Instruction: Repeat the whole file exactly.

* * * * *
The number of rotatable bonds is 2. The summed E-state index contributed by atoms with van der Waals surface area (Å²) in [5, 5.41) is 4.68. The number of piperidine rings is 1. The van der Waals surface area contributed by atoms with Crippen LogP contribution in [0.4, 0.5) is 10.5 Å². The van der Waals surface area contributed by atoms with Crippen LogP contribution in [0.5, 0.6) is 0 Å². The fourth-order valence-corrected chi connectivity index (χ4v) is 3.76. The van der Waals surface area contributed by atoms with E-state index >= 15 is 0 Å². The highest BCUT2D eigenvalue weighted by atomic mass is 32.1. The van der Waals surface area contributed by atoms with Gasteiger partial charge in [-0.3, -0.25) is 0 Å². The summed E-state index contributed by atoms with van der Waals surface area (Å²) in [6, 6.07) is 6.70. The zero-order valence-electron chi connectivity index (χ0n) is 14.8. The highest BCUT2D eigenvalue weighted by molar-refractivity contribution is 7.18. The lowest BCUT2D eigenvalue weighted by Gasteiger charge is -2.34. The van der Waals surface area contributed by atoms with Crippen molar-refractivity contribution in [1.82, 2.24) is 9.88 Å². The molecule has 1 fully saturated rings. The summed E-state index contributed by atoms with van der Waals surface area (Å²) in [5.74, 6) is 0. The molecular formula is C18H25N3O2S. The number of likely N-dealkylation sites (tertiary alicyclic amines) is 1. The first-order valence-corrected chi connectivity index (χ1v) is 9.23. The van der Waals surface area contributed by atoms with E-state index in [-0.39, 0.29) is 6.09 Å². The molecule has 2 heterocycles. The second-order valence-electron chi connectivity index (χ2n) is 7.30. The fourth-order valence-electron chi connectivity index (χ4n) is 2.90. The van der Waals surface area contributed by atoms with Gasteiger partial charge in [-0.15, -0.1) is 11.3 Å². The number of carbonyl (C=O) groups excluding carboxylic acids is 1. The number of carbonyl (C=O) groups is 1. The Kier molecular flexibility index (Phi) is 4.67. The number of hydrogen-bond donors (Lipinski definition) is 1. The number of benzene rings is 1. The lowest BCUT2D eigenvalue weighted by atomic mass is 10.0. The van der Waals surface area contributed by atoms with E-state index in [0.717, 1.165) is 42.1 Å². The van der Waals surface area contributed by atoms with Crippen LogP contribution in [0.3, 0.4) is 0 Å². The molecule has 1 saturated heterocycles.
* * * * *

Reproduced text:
The number of rotatable bonds is 2. The summed E-state index contributed by atoms with van der Waals surface area (Å²) in [5, 5.41) is 4.68. The number of piperidine rings is 1. The van der Waals surface area contributed by atoms with Crippen LogP contribution in [0.4, 0.5) is 10.5 Å². The van der Waals surface area contributed by atoms with Crippen LogP contribution in [0.5, 0.6) is 0 Å². The fourth-order valence-corrected chi connectivity index (χ4v) is 3.76. The van der Waals surface area contributed by atoms with E-state index >= 15 is 0 Å². The highest BCUT2D eigenvalue weighted by atomic mass is 32.1. The van der Waals surface area contributed by atoms with Gasteiger partial charge in [-0.3, -0.25) is 0 Å². The summed E-state index contributed by atoms with van der Waals surface area (Å²) in [6, 6.07) is 6.70. The zero-order valence-electron chi connectivity index (χ0n) is 14.8. The highest BCUT2D eigenvalue weighted by molar-refractivity contribution is 7.18. The lowest BCUT2D eigenvalue weighted by Gasteiger charge is -2.34. The van der Waals surface area contributed by atoms with Crippen molar-refractivity contribution in [1.82, 2.24) is 9.88 Å². The molecule has 1 fully saturated rings. The summed E-state index contributed by atoms with van der Waals surface area (Å²) in [5.74, 6) is 0. The molecular formula is C18H25N3O2S. The number of likely N-dealkylation sites (tertiary alicyclic amines) is 1. The first-order valence-corrected chi connectivity index (χ1v) is 9.23. The van der Waals surface area contributed by atoms with E-state index in [-0.39, 0.29) is 6.09 Å². The molecule has 2 heterocycles. The second-order valence-electron chi connectivity index (χ2n) is 7.30. The fourth-order valence-electron chi connectivity index (χ4n) is 2.90. The van der Waals surface area contributed by atoms with Gasteiger partial charge in [-0.15, -0.1) is 11.3 Å². The number of carbonyl (C=O) groups excluding carboxylic acids is 1. The number of carbonyl (C=O) groups is 1. The Kier molecular flexibility index (Phi) is 4.67. The number of hydrogen-bond donors (Lipinski definition) is 1. The number of benzene rings is 1. The lowest BCUT2D eigenvalue weighted by atomic mass is 10.0. The van der Waals surface area contributed by atoms with E-state index in [0.717, 1.165) is 42.1 Å². The van der Waals surface area contributed by atoms with Crippen LogP contribution in [0.3, 0.4) is 0 Å². The molecule has 1 saturated heterocycles.